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        • Yes, I’m in Andalucia , in a tiny pueblo blanco– the closest city is Ronda. There is a ruined Roman theatre nearby at Acinipo, Arab baths that have been excavated and restored somewhat so you can visit them, The remnant of a mihrab marks the church of Santa Maria Mayor as the mosque it was before King Ferdinand and his knights took the city and made it into a church. The Moorish murallas have been restored (not entirely faithfully). There used to be part of a Roman aqueduct near the Sevilla road, but I’m not sure if it’s still there. As you say, there’s lots of stuff all through here.

          Managing Spanish if you know other Romance languages is not difficult. The key words you need, however, are idiomatic, e.g., “servicios?” means “where’s the restroom?” I’d be happy to help.

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          • Agree about the Romance languages. I took quite a few years of Latin and have had no problem with French, Spanish and Italian. I also took some Greek in college. But I’ve never spoken it. Well, not much anyway.

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            • I found that Greek, like Russian, is a fantastic language in which to curse. Still, after more than 30 years, I remember next to nothing.

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              • I agree…Romance language cursing still sounds pretty to my American ear…Greek cursing has a kind of staccato harshness that reinforces the point. (Although, as a woman, I don’t think I’m supposed to appreciated that 🙂 )

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                • The really bad stuff in Iberian Spanish has a tone as if you are scolding a pet and often the translation does not seem as appalling as the meaning really is. The hand gestures that women use among themselves are silent but particularly expressive (e.g., the extended pinky droops).

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              • Funny I was taught Russian for 8 long years but we never learned a single curse word. Not one! I can still recite poems about Comrade Lenin though. 😀

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          • I feel like “buen provecho” is very useful.

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          • I don’t have the full itinerary mapped out – a colleague and I are coming over next summer – in August (she says will be I quote “hot as balls”) but it’s the only time we can both go- to map things out and get a feel for how things work. I used a tour company in Greece, but I’m not sure what we’re doing in Spain yet. It just sort of came up – along with the funding to pay for faculty participation (thanks to some creative budgeting)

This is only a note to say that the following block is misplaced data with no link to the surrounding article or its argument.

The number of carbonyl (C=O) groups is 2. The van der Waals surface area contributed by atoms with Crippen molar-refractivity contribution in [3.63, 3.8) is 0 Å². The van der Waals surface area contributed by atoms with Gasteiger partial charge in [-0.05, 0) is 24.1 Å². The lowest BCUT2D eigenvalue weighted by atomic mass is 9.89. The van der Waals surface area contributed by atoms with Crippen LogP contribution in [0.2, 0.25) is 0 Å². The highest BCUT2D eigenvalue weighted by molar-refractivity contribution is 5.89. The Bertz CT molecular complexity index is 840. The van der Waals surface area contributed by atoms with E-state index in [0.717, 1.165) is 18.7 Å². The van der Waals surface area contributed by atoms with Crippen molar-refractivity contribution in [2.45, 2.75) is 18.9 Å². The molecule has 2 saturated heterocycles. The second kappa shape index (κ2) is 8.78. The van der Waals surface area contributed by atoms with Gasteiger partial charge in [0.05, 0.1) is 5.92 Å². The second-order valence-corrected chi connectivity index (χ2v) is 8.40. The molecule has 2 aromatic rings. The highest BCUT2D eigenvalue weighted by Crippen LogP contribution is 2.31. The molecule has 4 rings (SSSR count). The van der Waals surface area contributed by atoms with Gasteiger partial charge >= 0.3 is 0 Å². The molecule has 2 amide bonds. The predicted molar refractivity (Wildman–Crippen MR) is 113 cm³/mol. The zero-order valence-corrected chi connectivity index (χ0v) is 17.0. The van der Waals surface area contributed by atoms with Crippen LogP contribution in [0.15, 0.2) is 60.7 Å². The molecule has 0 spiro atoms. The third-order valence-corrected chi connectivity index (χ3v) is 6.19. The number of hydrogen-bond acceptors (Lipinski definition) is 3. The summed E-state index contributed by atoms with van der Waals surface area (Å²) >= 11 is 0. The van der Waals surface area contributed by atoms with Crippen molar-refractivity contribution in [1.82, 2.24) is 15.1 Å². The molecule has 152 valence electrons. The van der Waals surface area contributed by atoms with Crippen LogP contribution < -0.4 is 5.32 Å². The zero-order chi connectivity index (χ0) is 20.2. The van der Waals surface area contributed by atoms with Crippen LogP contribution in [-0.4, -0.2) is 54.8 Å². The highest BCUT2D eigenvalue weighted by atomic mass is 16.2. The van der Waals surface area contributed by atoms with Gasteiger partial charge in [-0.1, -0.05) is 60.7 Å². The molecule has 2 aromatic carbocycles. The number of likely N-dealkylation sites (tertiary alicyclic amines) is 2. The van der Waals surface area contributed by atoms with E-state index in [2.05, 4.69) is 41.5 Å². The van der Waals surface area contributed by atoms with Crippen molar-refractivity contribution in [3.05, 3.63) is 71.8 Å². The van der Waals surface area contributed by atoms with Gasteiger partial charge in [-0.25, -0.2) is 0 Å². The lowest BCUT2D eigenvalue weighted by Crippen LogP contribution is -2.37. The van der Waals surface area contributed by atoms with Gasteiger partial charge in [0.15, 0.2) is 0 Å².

I definitely want to include some time in Madrid with a side trip to Segovia. I suspect that I will be in an area moving between Seville, Cordoba and Valencia…she’ll be up around Barcelona focusing on the Spanish Civil War. The idea is to book the airfare as one group and then split up based on which students want which courses – I’m running to concurrently to maximize our draw.

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            • That could be a little awkward. The best way IMO to get around Spain is by rail. Madrid connects to Sevilla by Ave, a very fast train. There’s a decent Sevilla to Cordoba run, but Valencia is probably easier to get to if you go back through Madrid, which is the country’s rail hub. You can get an idea of routes, types of trains, and prices at renfe.es. I recommend not only the side trip to Segovia, but also a day trip to Toledo. Depending on the makeup and disposition of your group, you may want to look into staying at one of the convents that offers accommodations.

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        • With all those languages under your belt you probably already speak Spanish without even realising it! Son is reading Latin, French and Italian at uni: he tells me that if he reads a newspaper article in Spanish he can get the gist of it at the very least.

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          • yeah, it’s not just the vocab but the grammatical structures are similar as well. The only thing that gets confusing is keeping the false cognates straight.

            One smart son you ahve!

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  11. Fantastic service, Servetus! I was so disappointed that I couldn’t read it, but just trust the Armitage Army that someone is kimd enough to do this.
    Nice interview, quite to the point, very little about non-related Armitage. Clever, clever man!

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    • The reason the bio isn’t here is because Ali and I both think there’s an error in it, and she’s querying the interviewer before we publish it. But that’s where the “non-related” stuff is.

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  12. You seem to have a few spare degrees that you might not need, could I have one please? As agzy said its just so casually mentioned!

    It’s a good article, thoughtful questions with RA answering them thoroughly. I look forward to reading more of them. I think there are some coming from Outer Mongolia and Latvia so I am assuming you will be doing the translation for those as well.

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    • I think I only have one “extra,” but I’d be happy to give it to you. It’s not very useful, though.

      There are readers on this site from some Baltic countries, not sure about Latvia, so we can rope them into it if it comes out.

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  13. Thanks for this Serv.. didn’t know about your BA in Spanish sandwiched between Maths and Nuclear Engineering LOL (sorry! Joking!) Anyway YOU ROCK!!! Should there be an Italian article I’ll have a go at that. 🙂